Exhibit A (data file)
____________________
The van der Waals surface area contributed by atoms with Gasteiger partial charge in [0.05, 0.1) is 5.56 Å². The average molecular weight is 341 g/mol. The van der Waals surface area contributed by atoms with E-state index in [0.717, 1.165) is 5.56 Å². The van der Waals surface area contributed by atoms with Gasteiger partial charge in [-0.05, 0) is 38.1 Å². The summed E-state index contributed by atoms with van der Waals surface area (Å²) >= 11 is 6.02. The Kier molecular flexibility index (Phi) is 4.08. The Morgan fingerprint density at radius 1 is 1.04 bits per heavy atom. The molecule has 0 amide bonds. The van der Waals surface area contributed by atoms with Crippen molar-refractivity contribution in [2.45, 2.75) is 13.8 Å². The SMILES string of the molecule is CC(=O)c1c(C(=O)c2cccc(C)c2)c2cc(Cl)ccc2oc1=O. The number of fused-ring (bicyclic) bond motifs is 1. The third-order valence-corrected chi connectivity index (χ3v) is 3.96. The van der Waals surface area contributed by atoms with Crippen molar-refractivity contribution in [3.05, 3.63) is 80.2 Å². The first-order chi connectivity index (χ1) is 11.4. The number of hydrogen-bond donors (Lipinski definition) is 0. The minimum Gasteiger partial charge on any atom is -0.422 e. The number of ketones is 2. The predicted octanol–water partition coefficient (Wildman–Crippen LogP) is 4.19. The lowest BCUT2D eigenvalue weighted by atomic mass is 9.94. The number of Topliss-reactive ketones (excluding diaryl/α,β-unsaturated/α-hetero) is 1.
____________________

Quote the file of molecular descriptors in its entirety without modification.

The van der Waals surface area contributed by atoms with Gasteiger partial charge in [0.05, 0.1) is 5.56 Å². The average molecular weight is 341 g/mol. The van der Waals surface area contributed by atoms with E-state index in [0.717, 1.165) is 5.56 Å². The van der Waals surface area contributed by atoms with Gasteiger partial charge in [-0.05, 0) is 38.1 Å². The summed E-state index contributed by atoms with van der Waals surface area (Å²) >= 11 is 6.02. The Kier molecular flexibility index (Phi) is 4.08. The Morgan fingerprint density at radius 1 is 1.04 bits per heavy atom. The molecule has 0 amide bonds. The van der Waals surface area contributed by atoms with Crippen molar-refractivity contribution in [2.45, 2.75) is 13.8 Å². The SMILES string of the molecule is CC(=O)c1c(C(=O)c2cccc(C)c2)c2cc(Cl)ccc2oc1=O. The number of fused-ring (bicyclic) bond motifs is 1. The third-order valence-corrected chi connectivity index (χ3v) is 3.96. The van der Waals surface area contributed by atoms with Crippen molar-refractivity contribution in [3.05, 3.63) is 80.2 Å². The first-order chi connectivity index (χ1) is 11.4. The number of hydrogen-bond donors (Lipinski definition) is 0. The minimum Gasteiger partial charge on any atom is -0.422 e. The number of ketones is 2. The predicted octanol–water partition coefficient (Wildman–Crippen LogP) is 4.19. The lowest BCUT2D eigenvalue weighted by atomic mass is 9.94. The number of Topliss-reactive ketones (excluding diaryl/α,β-unsaturated/α-hetero) is 1.